Lecture notes on General Psychology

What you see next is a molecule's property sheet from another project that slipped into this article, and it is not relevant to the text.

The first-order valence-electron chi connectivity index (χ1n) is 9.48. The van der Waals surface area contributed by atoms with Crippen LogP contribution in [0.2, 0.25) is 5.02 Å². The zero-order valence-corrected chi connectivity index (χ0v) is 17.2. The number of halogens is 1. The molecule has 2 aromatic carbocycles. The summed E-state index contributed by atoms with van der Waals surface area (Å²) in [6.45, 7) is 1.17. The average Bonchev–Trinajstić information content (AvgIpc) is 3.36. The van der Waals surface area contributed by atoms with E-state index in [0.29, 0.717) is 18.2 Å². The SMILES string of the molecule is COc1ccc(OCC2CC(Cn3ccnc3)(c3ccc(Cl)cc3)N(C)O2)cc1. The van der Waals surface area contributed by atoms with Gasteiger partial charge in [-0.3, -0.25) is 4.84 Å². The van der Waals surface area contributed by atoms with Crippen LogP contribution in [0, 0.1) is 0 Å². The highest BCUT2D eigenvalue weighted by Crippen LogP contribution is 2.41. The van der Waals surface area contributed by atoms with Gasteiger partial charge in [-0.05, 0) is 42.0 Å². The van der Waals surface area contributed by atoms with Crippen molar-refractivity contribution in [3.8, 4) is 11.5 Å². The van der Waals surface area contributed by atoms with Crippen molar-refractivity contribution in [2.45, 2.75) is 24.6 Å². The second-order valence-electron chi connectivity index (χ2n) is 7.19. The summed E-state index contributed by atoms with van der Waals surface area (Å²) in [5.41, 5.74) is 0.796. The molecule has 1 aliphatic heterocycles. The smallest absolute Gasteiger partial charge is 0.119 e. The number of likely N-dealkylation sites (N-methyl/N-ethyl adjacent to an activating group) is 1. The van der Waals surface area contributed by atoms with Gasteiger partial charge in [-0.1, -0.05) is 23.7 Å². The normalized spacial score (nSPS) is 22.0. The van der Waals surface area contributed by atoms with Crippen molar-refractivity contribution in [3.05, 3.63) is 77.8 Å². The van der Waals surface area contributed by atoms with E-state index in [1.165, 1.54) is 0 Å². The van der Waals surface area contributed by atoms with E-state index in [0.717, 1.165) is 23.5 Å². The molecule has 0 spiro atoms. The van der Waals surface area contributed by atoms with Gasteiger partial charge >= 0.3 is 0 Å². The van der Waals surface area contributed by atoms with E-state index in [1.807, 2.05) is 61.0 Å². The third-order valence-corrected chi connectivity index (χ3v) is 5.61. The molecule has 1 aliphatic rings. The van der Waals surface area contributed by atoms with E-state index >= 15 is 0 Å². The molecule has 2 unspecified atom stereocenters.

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LECTURE NOTES For Health Science Students General Psychology Girma Lemma Defense University College In collaboration with the Ethiopia Public Health Training Initiative, The Carter Center, the Ethiopia Ministry of Health, and the Ethiopia Ministry of Education July 2005 Funded under USAID Cooperative Agreement No. 663-A-00-00-0358-00. Produced in collaboration with the Ethiopia Public Health Training Initiative, The Carter Center, the Ethiopia Ministry of Health, and the Ethiopia Ministry of Education. Important Guidelines for Printing and Photocopying Limited permission is granted free of charge to print or photocopy all pages of this publication for educational, not-for-profit use by health care workers, students or faculty. All copies must retain all author credits and copyright notices included in the original document. Under no circumstances is it permissible to sell or distribute on a commercial basis, or to claim authorship of, copies of material reproduced from this publication. ©2006 by Girma Lemma All rights reserved. Except as expressly provided above, no part of this publication may be reproduced or transmitted in any form or by any means, electronic or mechanical, including photocopying, recording, or by any information storage and retrieval system, without written permission of the author or authors. This material is intended for educational use only by practicing health care workers or students and faculty in a health care field. ACKNOWLEDGMENTS The writer acknowledges with gratitude THE CARTER CENTER (TCC) ETHIOPIAN PUBLIC HEALTH TRAINING INITIATIVE (EPHTI) for initiating and providing financial support for the preparation of this lecture note. I would like to extend my special thanks and appreciation to Dr.Youdit Abraha and Dr. Bekele Kebede, dean and associate dean of the Defense College of Health Sciences, for their facilitation and constant monitoring of the work. The insightful comments forwarded by ato Waleligne from Alemaya University, Ato Yohannes from Jimma University, Ato Yemataw Wondie from Gondar University, Ato Feseha W/ Michael and Ato Abesha Ayele from Kotobe College of Teacher Education, Ato Fasika Melesse, Ato Birhane G/Kidan and Ato mekonnen Zegeye from Defense University College deserve special attention. i FOREWORD Psychology is increasingly getting importance in human lives. Major problems of our time such as poverty, environmental and ecological crisis and many other social and economic problems have important psychological implications. Today, no walk of human life can be out of the practical contributions of psychology. Its contribution is particularly recognized in the area of health. Psychologists focus on the prevention of physical and psychological problems rather than just on their treatment. To achieve this, the study of human behavior and how human beings interact with their environment and how they develop physically, socially, emotionally and mentally is important. This teaching material is prepared as part of The Ethiopian Public Health Initiative: Curriculum and Staff Strengthening Program sponsored by The Carter Center. It was recognized that there is a need to write simplified lecture notes to health science students enrolled in the university colleges. The specific need for writing this lecture note arose from mitigating shortages of teaching materials in these higher institutions. This teaching material provides students with basic understanding of human behavior in general and shows the ii contribution of psychology in alleviating the health problems of our society in particular. It has incorporated essential and selected topics arranged in a logical manner so as to serve the prospective practitioners in carrying out their duties and responsibilities effectively. Each chapter begins with a list of behavioral objectives and an introductory remark about the contents, followed by brief concepts structured in a didactic approach. The topics under each chapter are enriched with varieties of health related examples and activities aimed at promoting active learning. What is more, all chapters end with self- assessment questions measuring higher-order learning outcomes in line with the objectives stated under each chapter. Long years of teaching experience in the field coupled with constructive comments and suggestions solicited from the intra and inter review workshops largely helped the writer to elaborate basic concepts of the subject in a simple and understandable way. Though the teaching material is intended primarily to serve instructors and students in the health colleges, it is equally relevant to universities and colleges running non-health related programs. iii TABLE OF CONTENTS Content topic Page Acknowledgement ..............................................................i Forward .............................................................................ii Table of contents .............................................................. iv Acronyms ..........................................................................x Chapter one: Introductory concepts in psychology...1 1.1. The subject matter of psychology....................1 1.2. Major perspectives in the historical development of Psychology ........................10 1.2.1. Early perspectives ..............................11 1.2.2. Recent perspectives ...........................19 1.3. Some branches of psychology .....................22 1.4. Research methods in psychology .................28 Chapter two: Biological basis of behavior ..................41 2.1. Definition and general remark ......................41 2.2. Neurons ........................................................42 2.3. Neurotransmitters .........................................44 2.4. Major parts of the brain and their relationship to behavior .......................................................48 iv 2.5. Major components and functions of the endocrine system .........................................54 Chapter three: Sensations and perceptions................56 3.1. General remark .............................................56 3.2. Basic terms and concepts related to Sensation and perception ............................58 3.3. Theories related to sensation and perception ..............................................................................67 Chapter four: Psychology of learning ..........................77 4.1. General remark and definition .......................77 4.2. Modes of learning .........................................79 4.3. Factors for effective learning ........................80 4.4. Theories of learning.......................................83 4.4.1. General remark...................................83 4.4.2. Behaviorist learning theory .................84 4.4.3. Cognitive learning theory .................103 Chapter five: Motivation and emotion .......................117 5.1. Motivation: definition and general remark....117 5.2. Theories of motivation .................................118 5.3. Emotions......................................................125 5.3.1. Definition and general remark.......125 5.3.2. The functions of emotions.............127 v 5.3.3. Types of emotions ........................128 5.3.4. Theories of emotion ......................129 5.3.5. Expressions of emotions...............132 Chapter six: Developmental psychology...................134 6.1. Definitions and general remark..................134 6.2. Heredity versus environment issue............137 6.3. Sensitive periods in development..............141 6.4. Stages of human development..................142 6.4.1. Pre-natal development...................142 6.4.2. Post-natal development.................147 Chapter seven: Psychology of personality................167 7.1. Definition and general remark .....................167 7.2. Historical development of personality psychology .................................................171 7.3. Theories of personality ................................173 7.3.1. General remark......................................174 7.3.2. Psychoanalytic theories.........................177 7.3.2.1. Personality structures ................179 7.3.2.2. Anxiety and defense mechanism184 7.3.2.3. Psycho-sexual stages and how personality develops .................189 7.3.3. Other psychoanalytic theories ...............193 7.3.3.1. General remark..........................193 vi 7.3.3.2. The analytic psychology of Carl Jung............................................194 7.3.3.3. Alfred Adlers individual psychology ...................................................195 7.3.3.4. Evaluating psychoanalytic theories ....................................................197 7.3.4. Trait theories..........................................198 7.3.4.1. General remark..........................198 7.3.4.2. Allport’s trait approach ...............199 7.3.4.3. Cattel’s personality traits............201 7.3.4.4. Eysenack’s dimensions of personality ................................203 7.3.4.5. The new trend............................205 7.3.4.6. Evaluation of trait theories .........207 7.3.5. Humanistic approaches to personality...207 7.4. Personality assessment...............................209 7.4.1. General remark......................................209 7.4.2. Self report inventories............................210 7.4.3. Projective techniques ............................213 7.4.4. Physiological measures.........................214 7.4.5. The interview technique.........................215 7.4.6. Behavioral assessment .........................216 7.4.7. Case study.............................................219 7.4.8. Personality and the health profession ...220 vii Chapter eight: Health stress and coping ...................222 8.1. Health ....................................................222 8.1.1. What is health? .............................222 8.1.2. Mental health ...............................226 8.1.3. Health models ..............................229 8.2. Definition of stress and stressors ................230 8.3. The coping process and coping strategies ..233 8.4. The general adaptive syndrome ..................236 8.5. The role of psychology in health..................238 Chapter nine: Abnormal psychology ........................241 9.1. General remark ...........................................241 9.2. Mental health professionals.........................243 9.3. Defining psychological disorders .................244 9.4. Perspectives on the causes of psychological disorders .....................................................248 9.4.1. The biological perspective ................248 9.4.2. The psychological perspective .........249 9.4.3. The interpersonal or family systems perspective ...................................250 9.4.4. The socio cultural perspective..........250 9.5. Classification of psychological disorders.....251 9.5.1. Anxiety disorders..............................251 9.5.2. Somatoform disorders.......................255 9.5.3. Dissociate disorders..........................257 viii 9.5.4. Mood disorder ...................................259 9.5.5. Schizophrenia ...................................261 9.5.6. Personality disorders ........................264 9.5.7. Sexual and gender identity disorder .269 9.5.8. Eating disorder..................................272 Chapter ten: Treatment of psychological disorders .274 10.1. General remark..........................................274 10.2. Treatment techniques................................275 10.2.1. Psychoanalytic therapy...............275 10.2.2. Behavioral therapy......................277 10.2.3. Cognitive approaches to therapy282 10.2.4. Humanistic therapy.....................285 Glossary ...................................................................288 References ...................................................................292 ix ACRONYMS WHO: world health organization ACH: acetylcholine DA: dopamine ATP: adenosine tri-phosphate EEG: electro encephalogram CAT: computerized axial tomopgraphy HIV: human immuno-deficiency virus PET: position emission tomography MRT: magnetic resonance imaging S-R: stimulus-response UCS: unconditioned stimulus UCR: unconditioned response NS: neutral stimulus CS: conditioned stimulus CR: conditioned response VIS: visual information store DRT: drive reduction theory x MMPI: Minnesota-multi phase inventory ABC: antecedent behavioral consequences AIDS: acquired immuno deficiency syndrome PTSD: post traumatic stress disorder GAs: general adaptive syndrome DSM: diagnostic statistical manual xiGeneral Psychology CHAPTER ONE INTRODUCTORY CONCEPTS IN PSYCHOLOGY Objectives: at the end of the chapter the student is expected to: ƒ Define basic terms in the course; ƒ Explain the role of psychology as a means of promoting human welfare; ƒ Differentiate the sub fields of psychology; ƒ Relate major perspective of psychology with issues it is concerned about; ƒ Describe and evaluate major theoretical approaches to psychology; ƒ Identify the main areas of research interest and professional activities in psychology. 1.1.The subject matter of psychology and its definition Brainstorming: Students will exchange their experience on the following questions as a means to assess their pre-conception about the subject psychology. What comes to your mind when you hear the word psychology? General Psychology Have you read or listened to anything related to psychology? What was its content about? Did you appreciate it? Why? What do you expect from the course in psychology? The introductory part of psychology emphasizes on two aspects: 1. Psychology as a science A Science is defined not by what it studies but by how it studies. Psychologists like any other scientists systematically observe facts about human beings and organize these facts to arrive at generalizations. Psychology shares with other sciences certain aims, assumptions, ways of carrying out research and ways of building and modifying theories. 2. Psychology is a body of knowledge that can be applied to help solve a variety of human problems. In addition to the contribution in the area of research (developmental, social, experimental, physiological psychology), there are many other areas of professional applications. Clinical psychologists work with psychiatrists in a hospital context or with other health professionals in the community. Educational psychologists work with children and adolescents in schools, colleges, and nurseries 2General Psychology and in the home. They collaborate with parents and teachers to assess a child’s progress at school and provide help and advice. Counseling psychologists work with individuals, families, couples or groups to improve people’s well being, alleviate distress and help them solve their own problems and take their own decisions. Definition and general remark The word psychology is derived from two Greek words “psyche” and “logos.” Psyche means soul and logos means the study. Thus, originally psychology was defined as the study of “soul” or “spirit.” But later on philosophers defined psyche as mind. Because of this, psychology began to be regarded as the study of an individual’s mind or mental process. Through time, this later definition of psychology was given up because the mind as an object does not exist: and cannot be observed and measured objectively. The most widely and accepted definition of psychology is: the science of behavior and mental processes of both humans and animals. There are some concepts in this definition which need further explanations: The terms are “science” and “behavior.” 3General Psychology What is science? Science is a group of related facts and principles of a particular subject. In science we collect related facts by the use of objective methods to develop a theory to explain those facts. From a given set of conditions, science helps us to predict future happenings. Example-Biology explains how living things grow and develop. Anatomy describes the structure of human body. Physiology deals with the function of various parts and systems of the body. Nursing and the rest of the health sciences are also founded on science. Similarly, Psychology as a science deals systematically with human behavior, motives, feelings, emotions, thoughts and actions of men and women. Like other sciences, Psychology discovers and explains the underlying laws and principles of behavior. Its goals are describing, explaining, predicting and finally modifying human behavior. What is behavior? Behavior In its broader sense includes all types of human activities. 4General Psychology Example- Motor activities (Walking, speaking) ƒ Cognitive activities (perceiving, remembering, thinking, reasoning) ƒ Emotional activities (feeling happy, sad, angry, afraid) Behavior is both mental and bodily. ƒ Mental behaviors are thinking, reasoning, imagination and other mental experiences or processes. ƒ Bodily behavior refers to the movements and actions of the body in response to a situation. Behavior is the reaction of an individual to a particular environment. The environment exerts influence on individuals. That influence is called stimulus. The stimulus in turn arouses an activity from the individual and this is called the response. Example-A man may be admitted to a hospital for a surgical operation (stimulus) The man feels frightened and worries because he is uncertain what may happen next (response) This stimulus response combination constitutes the behavior of an individual. The human behavior consists of physical responses, feelings, emotions and tensions, and all intellectual responses, perceiving, thinking, recalling, and reasoning. 5General Psychology Behavior shows growth and development from the early years of infancy to maturity and old age. Psychology as a science studies how behavior grows and develops from infancy to old age and also studies behavioral differences between people. In general there are four major facts proposed in relation to the nature of behavior. These are: ƒ Behavior has a bodily basis ƒ Behavior is dynamic ƒ Behavior varies from person to person ƒ Behavior is social Psychologists collect facts of behavior by means of objective methods such as observation and experiment and predict human behavior. Example- a patient may react with anger if his movements are restricted in the ward. If the health professional has knowledge of scientific psychology, it is possible to predict and control the patient’s behavior. At times psychologists study animal behavior. The reasons are: ƒ The study of animal behavior helps to develop general laws of behavior that apply to all organisms. ƒ The study of animal behavior provides important clues to answering questions about human behavior. 6General Psychology ƒ For ethical reasons it is sometimes difficult to conduct psychological experiments on human beings. Psychology has a contribution to the health professional. Some of the contributions are: 1. It helps to understand oneself. ƒ Helps to make rational decisions on becoming a health professional; ƒ To fulfill the need for economic self- sufficiency; ƒ Helps to assess ones own abilities and limitations; ƒ Enables to control situations in the college and attain goal through self-discipline. 2. It assists in understanding other people. ƒ The health professional works with patients, families, other nurses, doctors and administrative staffs. ƒ Equipped with the knowledge of psychology, the health professional will achieve greater success in interpersonal relationships. ƒ Psychology helps the health professional to learn why others differ from him/her in their 7